(Notes: The “Neither” response category includes both non-voters and third-party voters. “White” is a bigger category here than it usually is, including non-Hispanics who were coded as either white, native, or other; my guess is that lots of the CCES “natives” and “others” are actually whites giving cute answers. “Hispanic/Asian” includes Hispanics (regardless of other racial category), Asians, Middle Easterners, as well as mixed-race individuals. “LGBT” means people who indicated that they were lesbian, gay, bisexual, or transgender, and “Straight” means people who did not. “Evangelical” includes all non-Catholics who identified as “born again or evangelical” as well as Mormons. “Specific non-Christian” means everyone who chose a non-Christian religious identity (i.e., Jew, Muslim, Buddhist, Hindu, atheist, and agnostic) but excluding “nothing in particular” and “other”; basically, I think that among less-educated folks these latter categories pick up large numbers of Christians who just think of themselves as “Christian” rather than the given option of “Protestant.” “Religious middle” means people who are neither “Evangelical” nor “Specific non-Christian”—i.e., it combines non-evangelical Christians with the “nothing in particular” and “other” folks. Results are weighted.)

Dividing the public

The first thing you want to know about American voters these days is race, with blacks on the left, whites on the right, and other groups in between. Then, within blacks, there isn’t much else that really matters in predicting partisanship—it’s such a solidly Democratic group that additional demographic features tend not to be very interesting in the end. If I had made an additional split for this sample within blacks, it would have been by gender. Black men were a bit less likely to be such unwavering Clinton supporters (something that showed up in the exit polls as well).

Within Hispanics/Asians, the next-biggest deal is religion, with non-Catholic evangelicals and Mormons actually favoring Trump over Clinton. Within non-evangelical Hispanics/Asians, there aren’t other big demographic deals; had I done an additional split here, it would have been by home ownership, where the non-homeowners were particularly likely to support Clinton over Trump. (Also, Hispanic/Asian military veterans were pretty substantially to the right of non-veterans, though there weren’t enough Hispanic/Asian veterans in the sample (just a few hundred) to justify a further split.)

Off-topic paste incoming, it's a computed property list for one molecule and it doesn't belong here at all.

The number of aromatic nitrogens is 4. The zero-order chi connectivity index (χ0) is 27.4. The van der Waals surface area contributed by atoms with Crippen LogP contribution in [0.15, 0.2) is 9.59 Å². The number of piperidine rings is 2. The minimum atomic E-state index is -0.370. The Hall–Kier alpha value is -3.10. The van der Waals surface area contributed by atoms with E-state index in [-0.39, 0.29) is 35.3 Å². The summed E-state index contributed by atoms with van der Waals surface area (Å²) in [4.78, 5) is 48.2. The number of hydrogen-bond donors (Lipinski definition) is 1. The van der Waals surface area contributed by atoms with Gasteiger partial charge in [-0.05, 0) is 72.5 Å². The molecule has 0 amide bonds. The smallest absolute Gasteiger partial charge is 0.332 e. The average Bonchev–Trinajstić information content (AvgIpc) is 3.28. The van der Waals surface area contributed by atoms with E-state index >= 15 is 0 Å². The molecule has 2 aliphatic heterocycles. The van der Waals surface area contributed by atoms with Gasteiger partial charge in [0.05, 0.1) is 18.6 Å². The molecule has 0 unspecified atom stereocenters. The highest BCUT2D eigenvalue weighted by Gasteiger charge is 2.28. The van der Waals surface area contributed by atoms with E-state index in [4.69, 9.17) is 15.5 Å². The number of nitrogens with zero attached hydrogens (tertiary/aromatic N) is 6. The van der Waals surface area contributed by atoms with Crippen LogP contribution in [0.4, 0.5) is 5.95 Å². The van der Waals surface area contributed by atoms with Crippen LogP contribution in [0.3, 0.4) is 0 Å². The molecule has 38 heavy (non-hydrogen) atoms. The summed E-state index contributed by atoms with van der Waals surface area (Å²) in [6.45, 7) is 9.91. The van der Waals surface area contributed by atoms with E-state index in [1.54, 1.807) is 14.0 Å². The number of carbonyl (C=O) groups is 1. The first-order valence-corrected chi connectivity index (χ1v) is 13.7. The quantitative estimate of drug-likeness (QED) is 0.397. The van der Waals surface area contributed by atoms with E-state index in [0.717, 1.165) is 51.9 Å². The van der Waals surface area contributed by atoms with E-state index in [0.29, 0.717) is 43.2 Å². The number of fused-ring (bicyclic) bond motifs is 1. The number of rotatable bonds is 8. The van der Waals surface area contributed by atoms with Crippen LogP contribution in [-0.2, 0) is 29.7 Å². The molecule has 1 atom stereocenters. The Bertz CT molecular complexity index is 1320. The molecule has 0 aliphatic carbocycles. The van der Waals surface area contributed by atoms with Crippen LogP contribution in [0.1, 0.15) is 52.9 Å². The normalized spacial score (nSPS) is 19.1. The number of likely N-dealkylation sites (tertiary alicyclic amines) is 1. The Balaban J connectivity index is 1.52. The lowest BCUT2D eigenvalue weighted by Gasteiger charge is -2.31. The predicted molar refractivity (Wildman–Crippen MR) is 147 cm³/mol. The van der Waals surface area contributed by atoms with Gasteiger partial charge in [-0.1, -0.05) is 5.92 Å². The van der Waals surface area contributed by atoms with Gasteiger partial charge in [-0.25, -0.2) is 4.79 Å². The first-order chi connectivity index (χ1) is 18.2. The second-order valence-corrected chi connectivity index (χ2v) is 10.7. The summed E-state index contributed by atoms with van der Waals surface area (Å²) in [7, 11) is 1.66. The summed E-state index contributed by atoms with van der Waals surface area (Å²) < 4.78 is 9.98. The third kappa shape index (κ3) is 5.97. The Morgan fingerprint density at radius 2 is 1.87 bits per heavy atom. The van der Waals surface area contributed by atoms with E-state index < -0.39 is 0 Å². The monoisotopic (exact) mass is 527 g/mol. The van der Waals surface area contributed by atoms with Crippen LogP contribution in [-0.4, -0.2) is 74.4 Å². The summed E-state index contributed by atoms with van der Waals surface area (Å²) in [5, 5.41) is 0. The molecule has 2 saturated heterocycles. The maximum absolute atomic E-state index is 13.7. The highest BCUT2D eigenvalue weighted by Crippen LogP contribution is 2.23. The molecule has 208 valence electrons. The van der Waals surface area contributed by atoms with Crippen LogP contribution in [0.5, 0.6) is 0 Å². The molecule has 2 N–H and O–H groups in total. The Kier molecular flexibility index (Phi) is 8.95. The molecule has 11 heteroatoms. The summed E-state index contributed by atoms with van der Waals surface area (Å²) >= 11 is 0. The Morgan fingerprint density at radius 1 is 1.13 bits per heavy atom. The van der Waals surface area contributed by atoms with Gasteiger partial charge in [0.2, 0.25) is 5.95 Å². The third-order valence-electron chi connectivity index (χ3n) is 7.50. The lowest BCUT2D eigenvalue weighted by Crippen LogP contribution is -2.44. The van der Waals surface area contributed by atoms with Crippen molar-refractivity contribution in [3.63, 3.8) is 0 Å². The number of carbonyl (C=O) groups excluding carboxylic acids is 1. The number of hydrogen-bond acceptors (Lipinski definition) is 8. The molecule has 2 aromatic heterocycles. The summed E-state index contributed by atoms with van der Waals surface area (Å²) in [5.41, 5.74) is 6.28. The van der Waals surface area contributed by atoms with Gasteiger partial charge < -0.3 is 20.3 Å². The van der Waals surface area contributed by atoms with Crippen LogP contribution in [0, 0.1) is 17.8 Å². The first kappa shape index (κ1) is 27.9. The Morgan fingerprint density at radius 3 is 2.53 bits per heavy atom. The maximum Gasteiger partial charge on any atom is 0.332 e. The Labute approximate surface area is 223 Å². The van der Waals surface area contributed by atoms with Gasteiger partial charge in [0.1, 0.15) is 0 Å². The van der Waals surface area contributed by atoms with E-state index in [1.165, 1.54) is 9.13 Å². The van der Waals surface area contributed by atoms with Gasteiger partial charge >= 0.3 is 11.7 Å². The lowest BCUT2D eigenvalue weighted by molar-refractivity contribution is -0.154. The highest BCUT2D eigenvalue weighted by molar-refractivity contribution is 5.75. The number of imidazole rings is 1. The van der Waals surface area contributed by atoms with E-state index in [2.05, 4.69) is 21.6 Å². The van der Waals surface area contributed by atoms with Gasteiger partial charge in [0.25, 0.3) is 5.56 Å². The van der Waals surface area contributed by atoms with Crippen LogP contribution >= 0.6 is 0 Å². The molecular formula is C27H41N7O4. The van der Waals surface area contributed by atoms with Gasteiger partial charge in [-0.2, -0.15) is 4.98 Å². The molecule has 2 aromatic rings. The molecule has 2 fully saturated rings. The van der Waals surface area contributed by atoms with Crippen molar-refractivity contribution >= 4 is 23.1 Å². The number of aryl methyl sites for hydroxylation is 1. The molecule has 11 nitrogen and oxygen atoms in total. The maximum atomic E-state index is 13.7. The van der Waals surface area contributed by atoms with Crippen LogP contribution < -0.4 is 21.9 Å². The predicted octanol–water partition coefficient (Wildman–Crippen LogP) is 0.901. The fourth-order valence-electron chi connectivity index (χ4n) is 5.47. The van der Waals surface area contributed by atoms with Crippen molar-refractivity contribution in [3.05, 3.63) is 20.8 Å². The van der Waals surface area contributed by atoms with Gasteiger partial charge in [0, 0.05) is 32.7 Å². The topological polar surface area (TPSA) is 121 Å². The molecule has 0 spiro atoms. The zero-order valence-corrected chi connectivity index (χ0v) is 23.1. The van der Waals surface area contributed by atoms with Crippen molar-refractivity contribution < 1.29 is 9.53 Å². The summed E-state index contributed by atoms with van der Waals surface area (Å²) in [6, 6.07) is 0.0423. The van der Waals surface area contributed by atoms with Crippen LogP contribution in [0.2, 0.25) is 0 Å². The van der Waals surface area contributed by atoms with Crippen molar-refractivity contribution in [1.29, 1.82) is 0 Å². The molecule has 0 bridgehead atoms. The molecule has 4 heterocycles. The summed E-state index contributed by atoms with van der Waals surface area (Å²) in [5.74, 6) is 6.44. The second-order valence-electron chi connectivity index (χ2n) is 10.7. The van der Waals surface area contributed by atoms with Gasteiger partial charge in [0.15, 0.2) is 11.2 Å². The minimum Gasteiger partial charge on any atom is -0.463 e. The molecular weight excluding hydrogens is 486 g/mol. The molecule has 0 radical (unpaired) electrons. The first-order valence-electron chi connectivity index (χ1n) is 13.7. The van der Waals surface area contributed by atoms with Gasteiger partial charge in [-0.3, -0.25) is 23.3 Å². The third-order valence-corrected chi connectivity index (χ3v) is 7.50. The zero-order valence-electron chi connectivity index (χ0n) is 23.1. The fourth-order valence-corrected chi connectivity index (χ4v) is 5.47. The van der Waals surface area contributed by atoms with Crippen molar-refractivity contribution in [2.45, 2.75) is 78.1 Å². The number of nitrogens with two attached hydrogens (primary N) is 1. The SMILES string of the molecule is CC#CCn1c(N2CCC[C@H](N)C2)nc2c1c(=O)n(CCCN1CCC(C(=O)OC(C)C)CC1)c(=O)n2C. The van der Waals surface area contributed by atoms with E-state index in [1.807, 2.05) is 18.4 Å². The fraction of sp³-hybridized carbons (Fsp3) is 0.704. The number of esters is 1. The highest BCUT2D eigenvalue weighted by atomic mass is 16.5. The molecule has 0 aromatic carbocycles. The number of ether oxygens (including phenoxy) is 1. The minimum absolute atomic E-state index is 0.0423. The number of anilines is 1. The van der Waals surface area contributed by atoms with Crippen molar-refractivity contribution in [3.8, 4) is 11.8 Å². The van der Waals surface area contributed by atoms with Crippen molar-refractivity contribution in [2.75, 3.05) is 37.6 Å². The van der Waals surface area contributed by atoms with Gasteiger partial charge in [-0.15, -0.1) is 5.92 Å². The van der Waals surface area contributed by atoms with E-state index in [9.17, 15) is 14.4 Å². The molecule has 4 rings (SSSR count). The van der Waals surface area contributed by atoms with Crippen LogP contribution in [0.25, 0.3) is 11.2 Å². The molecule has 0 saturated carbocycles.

Within whites, the next-biggest deal is also religion, with non-Christians on the left, evangelicals on the right, and non-evangelical Christians in between. But I decided to first split out whites into those with and without 4-year college degrees, given that this division is currently receiving the most attention. Also, I decided to split out LGBT folks after education but before religion; this is because there aren’t a huge number of LGBT folks, and so you need to split them out pretty early to have big enough groups to be confident in what you’re seeing. I didn’t do further divisions within the white LGBT groups, but if I had pushed the data I would have split out Christians and non-Christians. White Christian LGBT folks were much more divided on the Clinton-Trump decision, while white non-Christian LGBT folks were very solid Clinton supporters.

Finally, military veterans were generally more supportive of Trump. This showed up just once in the chart, but if I had kept going with smaller splits, there would have been other groups where this division appeared.

So that’s the chart. The Clinton coalition was predominately blacks, white LGBT and non-Christian folks (both degreed and, to a lesser extent, non-degreed), and non-evangelical Hispanics and Asians.

The Trump coalition was predominately white, straight evangelicals (both non-degreed and, to only a somewhat lesser extent, degreed) along with white, non-degreed, straight veterans in the religious middle. Also leaning in Trump’s direction were white, non-degreed, straight non-veterans in the religious middle, as well as Hispanic and Asian evangelicals.

And, lastly, one group was pretty much split down the middle: white, degreed, straight, non-evangelical Christians. This group is politically quite important—indeed, it’s the group that contains both Clinton and Trump (not to mention Paul Ryan, Nancy Pelosi, John Roberts, and so on). Had I kept going with a further division here, it would have been to split out veterans (who favored Trump bigly) and non-veterans (who favored Clinton).

Big deals and not-as-big deals

I suspect, given the usual conversations around demographics, that some readers will be surprised with some of the things not showing up on the chart. For example, when people think of demographic splits, two of the things that typically come to mind are age and gender. Aren’t those big deals in partisan politics? Actually, no. No they’re not. They’re deals. In fact, they’re non-trivial deals. But they aren’t big deals.